Reduction of carboxylic acids to alcohols Watch

Lifeisnice
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Supposedly, Lithium Aluminum Hydride \mathrm{LiAlH_4} can reduce carboxylic acids to alcohols. http://www.chem.ucalgary.ca/courses/.../ch15-2-8.html However, I can't seem to find any book or site documenting how this happens. Is the leaving group a hydroxide ion \mathrm{OH^{-1}}? That would be pretty strange, as \mathrm{OH^{-1}} is usually a poor leaving group, especially in the ether solvent the reaction is carried out in?

Also, does anyone know the mechanism for the borane reduction of carboxylic acids? Clayden has the mechanism for the amide, but the one for the carboxylic acid isn't given in detail, and I'm not sure how it works.
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najeezy
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what board are u doing? if you have an official book by the board such as salters ocr and its not in the book forget about it, double check the spec, if it is just learn it from the site, no harm done.
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Lifeisnice
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(Original post by najeezy)
what board are u doing? if you have an official book by the board such as salters ocr and its not in the book forget about it, double check the spec, if it is just learn it from the site, no harm done.
I'm studying chemistry in university. =X
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EierVonSatan
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You might get some some kind of metallic species attached to the oxygen to make it a better leaving group; I doubt the -COOH group would remain intact upon contact with LAH considering what LAH does to water :p:

Have a look at this for the borane reduction: http://www-oc.chemie.uni-regensburg....actions-08.pdf
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Lifeisnice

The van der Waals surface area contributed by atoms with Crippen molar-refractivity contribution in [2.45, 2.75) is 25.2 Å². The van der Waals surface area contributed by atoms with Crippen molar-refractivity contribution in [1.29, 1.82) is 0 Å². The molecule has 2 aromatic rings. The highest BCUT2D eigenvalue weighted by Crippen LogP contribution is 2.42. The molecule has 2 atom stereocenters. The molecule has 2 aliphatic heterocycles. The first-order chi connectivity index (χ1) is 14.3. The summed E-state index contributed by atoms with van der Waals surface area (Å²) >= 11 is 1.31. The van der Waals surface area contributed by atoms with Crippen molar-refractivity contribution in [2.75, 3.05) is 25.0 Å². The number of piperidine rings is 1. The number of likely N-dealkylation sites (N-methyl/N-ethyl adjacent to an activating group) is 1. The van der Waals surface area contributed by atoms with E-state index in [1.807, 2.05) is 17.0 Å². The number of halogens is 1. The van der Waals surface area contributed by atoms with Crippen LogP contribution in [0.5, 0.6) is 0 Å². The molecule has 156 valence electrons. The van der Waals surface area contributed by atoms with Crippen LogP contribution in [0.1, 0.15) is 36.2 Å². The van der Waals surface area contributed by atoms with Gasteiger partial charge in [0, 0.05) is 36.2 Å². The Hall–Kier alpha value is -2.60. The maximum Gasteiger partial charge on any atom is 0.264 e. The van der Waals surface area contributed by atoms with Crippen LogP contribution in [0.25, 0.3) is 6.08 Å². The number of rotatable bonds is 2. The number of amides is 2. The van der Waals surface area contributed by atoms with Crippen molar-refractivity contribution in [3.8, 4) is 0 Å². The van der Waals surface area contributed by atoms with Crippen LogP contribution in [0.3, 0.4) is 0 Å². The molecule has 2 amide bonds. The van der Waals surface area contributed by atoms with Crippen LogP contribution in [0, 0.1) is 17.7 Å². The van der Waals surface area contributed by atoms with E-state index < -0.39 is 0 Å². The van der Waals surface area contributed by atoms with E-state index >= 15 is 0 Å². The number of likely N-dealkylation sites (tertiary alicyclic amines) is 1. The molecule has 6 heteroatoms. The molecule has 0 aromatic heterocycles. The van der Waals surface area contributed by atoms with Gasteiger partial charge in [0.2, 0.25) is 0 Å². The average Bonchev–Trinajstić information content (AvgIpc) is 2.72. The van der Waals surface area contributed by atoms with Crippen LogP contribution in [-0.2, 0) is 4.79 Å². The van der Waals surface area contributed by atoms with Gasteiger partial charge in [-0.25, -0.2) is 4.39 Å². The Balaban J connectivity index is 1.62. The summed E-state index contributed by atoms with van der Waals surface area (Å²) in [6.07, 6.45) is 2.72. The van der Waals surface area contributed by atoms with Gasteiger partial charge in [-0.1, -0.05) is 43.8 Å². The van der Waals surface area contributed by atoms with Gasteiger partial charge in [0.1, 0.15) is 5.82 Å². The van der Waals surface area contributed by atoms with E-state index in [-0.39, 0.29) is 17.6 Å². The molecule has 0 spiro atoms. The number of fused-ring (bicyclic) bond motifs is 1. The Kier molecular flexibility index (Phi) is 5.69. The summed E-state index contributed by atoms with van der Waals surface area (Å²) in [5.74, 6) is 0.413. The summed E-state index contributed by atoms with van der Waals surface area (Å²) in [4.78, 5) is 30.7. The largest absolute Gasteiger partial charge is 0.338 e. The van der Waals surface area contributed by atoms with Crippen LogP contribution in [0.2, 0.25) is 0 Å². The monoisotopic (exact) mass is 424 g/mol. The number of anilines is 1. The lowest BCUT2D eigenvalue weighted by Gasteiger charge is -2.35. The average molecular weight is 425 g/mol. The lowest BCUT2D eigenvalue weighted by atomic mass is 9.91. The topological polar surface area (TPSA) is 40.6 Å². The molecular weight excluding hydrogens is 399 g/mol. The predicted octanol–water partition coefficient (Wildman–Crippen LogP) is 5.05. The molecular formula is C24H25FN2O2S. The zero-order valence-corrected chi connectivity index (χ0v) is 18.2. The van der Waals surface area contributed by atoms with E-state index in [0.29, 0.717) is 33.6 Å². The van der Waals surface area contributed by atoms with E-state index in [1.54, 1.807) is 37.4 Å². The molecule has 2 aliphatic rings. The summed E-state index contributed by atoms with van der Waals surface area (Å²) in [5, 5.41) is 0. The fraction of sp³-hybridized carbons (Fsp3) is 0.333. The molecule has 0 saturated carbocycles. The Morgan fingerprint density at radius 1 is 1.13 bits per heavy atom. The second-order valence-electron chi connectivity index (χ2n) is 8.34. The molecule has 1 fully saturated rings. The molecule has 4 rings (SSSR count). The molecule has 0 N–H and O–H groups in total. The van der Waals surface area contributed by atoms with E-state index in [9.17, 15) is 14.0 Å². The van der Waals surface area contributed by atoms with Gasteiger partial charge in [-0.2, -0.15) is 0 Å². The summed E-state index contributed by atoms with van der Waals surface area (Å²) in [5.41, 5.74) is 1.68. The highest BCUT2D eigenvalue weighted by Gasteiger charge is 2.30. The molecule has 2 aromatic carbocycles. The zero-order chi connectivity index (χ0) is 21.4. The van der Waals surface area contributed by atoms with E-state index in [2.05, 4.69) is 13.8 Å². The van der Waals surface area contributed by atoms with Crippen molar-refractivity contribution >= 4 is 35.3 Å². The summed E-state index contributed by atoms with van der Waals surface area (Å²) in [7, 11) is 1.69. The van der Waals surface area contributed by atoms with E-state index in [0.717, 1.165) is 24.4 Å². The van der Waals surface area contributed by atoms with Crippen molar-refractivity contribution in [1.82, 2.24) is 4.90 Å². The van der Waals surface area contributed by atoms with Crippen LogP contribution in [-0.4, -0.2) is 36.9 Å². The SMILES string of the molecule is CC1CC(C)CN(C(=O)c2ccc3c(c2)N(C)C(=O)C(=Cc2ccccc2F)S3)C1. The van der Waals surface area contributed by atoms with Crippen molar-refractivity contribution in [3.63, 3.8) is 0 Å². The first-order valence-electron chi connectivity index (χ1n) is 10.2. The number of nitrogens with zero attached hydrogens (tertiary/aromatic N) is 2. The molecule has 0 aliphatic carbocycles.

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(Original post by EierVonSatan)
You might get some some kind of metallic species attached to the oxygen to make it a better leaving group; I doubt the -COOH group would remain intact upon contact with LAH considering what LAH does to water :p:
Do you know the mechanism of this or the one involving borane in THF? =X It seems that lots of the oxidation reduction mechanisms regarding inorganic compounds such as Borane and Lithium Aluminum Hydride aren't particularly known or simple. For example, the combustion of methane has more than 20 radical steps ZOMG.
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EierVonSatan
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(Original post by Lifeisnice)
Do you know the mechanism of this or the one involving borane in THF? =X It seems that lots of the oxidation reduction mechanisms regarding inorganic compounds such as Borane and Lithium Aluminum Hydride aren't particularly known or simple. For example, the combustion of methane has more than 20 radical steps ZOMG.
I just added a link to a pdf that goes through many reducing agents including B2H6 in my previous post. You're right though about these as not being particularly well understood, but there are accepted mechanisms around - but it's not really of much interest tbh :p: